Whereas functional, metabolic, neurotrophic, and morphological abnormalities of peripheral diabetic neuropathy (PDN) have been extensively explored in streptozotocin-induced diabetic rats and mice (models of type 1 diabetes), insufficient information is available on manifestations and pathogenetic mechanisms of PDN in type 2 diabetic models. The latter could constitute a problem for clinical trial design because the vast majority of subjects with diabetes have type 2 (non–insulin dependent) diabetes. This study was aimed at characterization of PDN in leptin-deficient (ob/ob) mice, a model of type 2 diabetes with relatively mild hyperglycemia and obesity. ob/ob mice (∼11 weeks old) clearly developed manifest sciatic motor nerve conduction velocity (MNCV) and hind-limb digital sensory nerve conduction velocity (SNCV) deficits, thermal hypoalgesia, tactile allodynia, and a remarkable (∼78%) loss of intraepidermal nerve fibers. They also had increased sorbitol pathway activity in the sciatic nerve and increased nitrotyrosine and poly(ADP-ribose) immunofluorescence in the sciatic nerve, spinal cord, and dorsal root ganglion (DRG). Aldose reductase inhibition with fidarestat (16 mg · kg−1 · d−1), administered to ob/ob mice for 6 weeks starting from 5 weeks of age, was associated with preservation of normal MNCV and SNCV and alleviation of thermal hypoalgesia and intraepidermal nerve fiber loss but not tactile allodynia. Sciatic nerve nitrotyrosine immunofluorescence and the number of poly(ADP-ribose)–positive nuclei in sciatic nerve, spinal cord, and DRGs of fidarestat-treated ob/ob mice did not differ from those in nondiabetic controls. In conclusion, the leptin-deficient ob/ob mouse is a new animal model that develops both large motor and sensory fiber and small sensory fiber PDN and responds to pathogenetic treatment. The results support the role for increased aldose reductase activity in functional and structural changes of PDN in type 2 diabetes.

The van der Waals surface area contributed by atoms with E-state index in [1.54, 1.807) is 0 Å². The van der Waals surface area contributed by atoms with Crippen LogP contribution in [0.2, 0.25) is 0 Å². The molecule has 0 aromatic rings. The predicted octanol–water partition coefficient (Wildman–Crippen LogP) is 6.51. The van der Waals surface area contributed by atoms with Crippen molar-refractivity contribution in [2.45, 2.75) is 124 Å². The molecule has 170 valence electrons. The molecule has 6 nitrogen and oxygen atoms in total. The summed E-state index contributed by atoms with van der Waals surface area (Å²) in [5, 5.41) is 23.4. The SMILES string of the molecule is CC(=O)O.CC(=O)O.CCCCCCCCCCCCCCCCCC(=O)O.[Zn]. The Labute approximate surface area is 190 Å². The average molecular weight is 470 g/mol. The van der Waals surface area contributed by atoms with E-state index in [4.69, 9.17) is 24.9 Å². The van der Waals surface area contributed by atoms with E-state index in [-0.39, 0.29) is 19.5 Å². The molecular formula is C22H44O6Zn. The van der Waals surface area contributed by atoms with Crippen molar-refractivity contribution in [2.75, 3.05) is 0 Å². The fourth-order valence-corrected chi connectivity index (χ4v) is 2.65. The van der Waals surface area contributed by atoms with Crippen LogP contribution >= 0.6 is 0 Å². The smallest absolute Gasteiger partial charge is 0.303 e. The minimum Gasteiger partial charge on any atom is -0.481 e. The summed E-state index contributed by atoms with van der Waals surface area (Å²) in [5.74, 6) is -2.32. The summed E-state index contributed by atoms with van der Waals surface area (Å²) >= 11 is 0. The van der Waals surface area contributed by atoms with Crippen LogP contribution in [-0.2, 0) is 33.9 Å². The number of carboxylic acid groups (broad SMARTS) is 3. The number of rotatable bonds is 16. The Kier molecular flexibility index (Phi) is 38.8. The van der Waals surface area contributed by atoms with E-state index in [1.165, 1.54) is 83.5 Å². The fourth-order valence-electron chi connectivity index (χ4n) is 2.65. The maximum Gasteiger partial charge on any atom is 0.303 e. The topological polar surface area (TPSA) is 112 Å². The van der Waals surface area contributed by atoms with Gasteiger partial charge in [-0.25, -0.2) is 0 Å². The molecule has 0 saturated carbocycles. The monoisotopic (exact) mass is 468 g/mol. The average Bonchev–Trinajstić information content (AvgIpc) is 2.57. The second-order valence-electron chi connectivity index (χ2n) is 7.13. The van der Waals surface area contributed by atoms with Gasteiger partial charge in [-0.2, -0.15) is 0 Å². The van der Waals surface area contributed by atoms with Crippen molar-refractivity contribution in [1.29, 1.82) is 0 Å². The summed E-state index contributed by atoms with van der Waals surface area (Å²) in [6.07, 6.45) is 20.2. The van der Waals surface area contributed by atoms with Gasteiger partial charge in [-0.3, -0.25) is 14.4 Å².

Peripheral diabetic neuropathy (PDN) is a devastating complication of diabetes and a leading cause of foot amputation (1,2). Clinical indications of PDN include increased vibration and thermal perception thresholds that progress to sensory loss, occurring in conjunction with degeneration of all fiber types in the peripheral nerve. A proportion of patients with PDN also describe abnormal sensations such as paresthesias, allodynia, hyperalgesia, and spontaneous pain that sometimes coexist with loss of normal sensory function (3). Functional, metabolic, neurotrophic, and morphological abnormalities of PDN have extensively been explored in animal models of type 1 diabetes and, in particular, in streptozotocin-induced diabetic rats (48) and mice (9,10). In contrast, manifestations and pathogenetic mechanisms of PDN in type 2 diabetic models remain remarkably understudied despite the fact that the vast majority of subjects with diabetes have type 2 (non–insulin dependent) diabetes.